The next activity was taking the metro to Fredericksberg, which is a suburb a little outside of the city center. On the walk there, I showed Dad the app Citymapper and how I’ve been using it throughout this semester to navigate to unknown places. I mistakenly thought I had had a recommendation to bike through the Fredericksberg Palace gardens, but it turns out that bikes are not permitted in the park, which we learned just as we were about to mount the bikes inside the park’s gates. When we got off the metro, we rented “Donkeybikes,” which are bright orange bicycles that are scattered throughout the city. Unlike the scooters, though, which you can leave wherever you want, you must return the bikes to their designated locations. This got us a bit lost later on. Once we downloaded the app to unlock the bikes, we rode them towards Fredericksberg Garden. When we discovered we couldn’t ride them through the park, we decided to walk instead. Fortunately, it was a very pretty area to take in all the scenery. Everything was green; there were several small ponds. We also passed the Fredericksberg Zoo along the path, where we saw some elephants and extremely tall flamingos. Then, we got to the palace. Visitors are not able to go inside because it’s a military base, but it’s a pretty building with a look-out view of the city to admire. We spent some time at the top before deciding to head back and get the bikes. At first, we were trusting our memory to get us back along the right path. But, we did take many turns to get there in the first place, and after a while, we realized we were lost inside this enormous garden. I tried to use the Donkeybike app to direct us, but it kept sending me to the bike drop-off location, not the location where we had left them. It wasn’t particularly user-friendly. After several minutes of studying a map and asking a few Danes we passed along the way, we found our way back to the park’s entrance, and at that point, we were both ready to head back to the city. Although we didn’t ride the bikes for long, I’m glad dad got to have the experience of bike-riding in Copenhagen, as it’s an authentic one!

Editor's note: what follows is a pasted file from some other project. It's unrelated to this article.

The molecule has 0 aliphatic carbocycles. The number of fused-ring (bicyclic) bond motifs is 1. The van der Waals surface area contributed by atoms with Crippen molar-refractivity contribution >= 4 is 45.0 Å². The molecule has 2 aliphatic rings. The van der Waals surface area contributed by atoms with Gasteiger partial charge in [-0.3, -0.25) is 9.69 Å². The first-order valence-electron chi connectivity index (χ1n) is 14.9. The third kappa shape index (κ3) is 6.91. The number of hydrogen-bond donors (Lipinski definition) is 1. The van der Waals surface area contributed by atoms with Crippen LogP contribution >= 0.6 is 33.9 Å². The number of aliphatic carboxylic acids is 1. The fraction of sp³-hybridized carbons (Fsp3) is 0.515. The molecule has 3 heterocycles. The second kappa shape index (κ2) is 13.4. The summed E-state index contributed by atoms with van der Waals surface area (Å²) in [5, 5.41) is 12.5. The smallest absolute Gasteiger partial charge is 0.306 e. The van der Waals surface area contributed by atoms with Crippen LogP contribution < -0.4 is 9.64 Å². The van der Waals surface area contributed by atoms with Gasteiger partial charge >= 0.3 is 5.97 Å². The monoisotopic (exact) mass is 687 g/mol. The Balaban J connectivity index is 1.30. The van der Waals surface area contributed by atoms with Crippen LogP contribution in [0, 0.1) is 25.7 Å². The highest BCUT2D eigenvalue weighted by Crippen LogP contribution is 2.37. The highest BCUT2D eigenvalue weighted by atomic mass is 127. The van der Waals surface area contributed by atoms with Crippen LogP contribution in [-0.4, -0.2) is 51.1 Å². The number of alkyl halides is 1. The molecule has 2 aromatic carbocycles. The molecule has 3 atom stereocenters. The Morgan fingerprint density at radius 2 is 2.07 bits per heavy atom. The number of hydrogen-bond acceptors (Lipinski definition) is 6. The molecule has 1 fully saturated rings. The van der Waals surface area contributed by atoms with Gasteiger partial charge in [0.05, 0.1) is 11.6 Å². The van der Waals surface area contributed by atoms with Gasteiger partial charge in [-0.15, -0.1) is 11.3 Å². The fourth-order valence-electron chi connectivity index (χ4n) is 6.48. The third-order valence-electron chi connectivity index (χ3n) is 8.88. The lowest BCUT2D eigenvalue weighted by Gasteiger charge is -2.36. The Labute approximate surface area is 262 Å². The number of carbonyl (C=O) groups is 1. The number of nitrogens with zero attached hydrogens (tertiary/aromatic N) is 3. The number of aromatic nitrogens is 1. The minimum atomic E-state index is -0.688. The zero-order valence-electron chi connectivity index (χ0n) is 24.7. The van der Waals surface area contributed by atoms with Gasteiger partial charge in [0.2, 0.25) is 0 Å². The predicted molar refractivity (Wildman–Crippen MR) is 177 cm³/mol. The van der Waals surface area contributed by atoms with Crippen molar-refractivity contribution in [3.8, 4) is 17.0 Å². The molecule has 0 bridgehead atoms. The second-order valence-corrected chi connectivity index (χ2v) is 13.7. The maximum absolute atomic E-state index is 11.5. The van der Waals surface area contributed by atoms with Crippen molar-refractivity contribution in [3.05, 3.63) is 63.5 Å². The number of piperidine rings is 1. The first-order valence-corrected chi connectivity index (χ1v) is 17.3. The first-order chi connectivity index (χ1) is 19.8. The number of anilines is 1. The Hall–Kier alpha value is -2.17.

We took the Metro back to the city, where we headed to Matcha Bar for lunch. It was warm enough to sit outside on the terrace, which was beautiful. We ordered a savory waffle, blackberry bowl (the one I’d had last time that looks like a galaxy), cinnamon bun, and Danish tree truck, which I hadn’t had before. Additionally, Dad noticed that they sold gluten-free beer, so we tried this as well. It was not my favorite, but he said it was one of the better kinds of gluten-free beer.
Next stop was Tivoli. While it was cloudy at this point in the day, it was still great to be there. After walking around for a little while, we stopped at one of the little stands to get coffee, and dad said he had a “perfect mocha”–meaning it was the ideal combination of espresso, milk, and chocolate. Since we were tired from all the walking we had already done that day, we spent some time sitting in comfortable chase-like chairs on the lawn and talking. It was fun to people-watch while getting to chat.
Once we left the park, we headed towards the GoBoat area across the canal, where we were meeting Adina and Goldie at 5:15. Although it was a long walk, we had some time on the way to stop inside a few supermarkets, which dad had wanted to see. Then, we stopped inside a pretty art gallery, where we talked to a Danish painter about her work displayed on the walls. She was very sweet, and she told us some of her motivation behind each piece.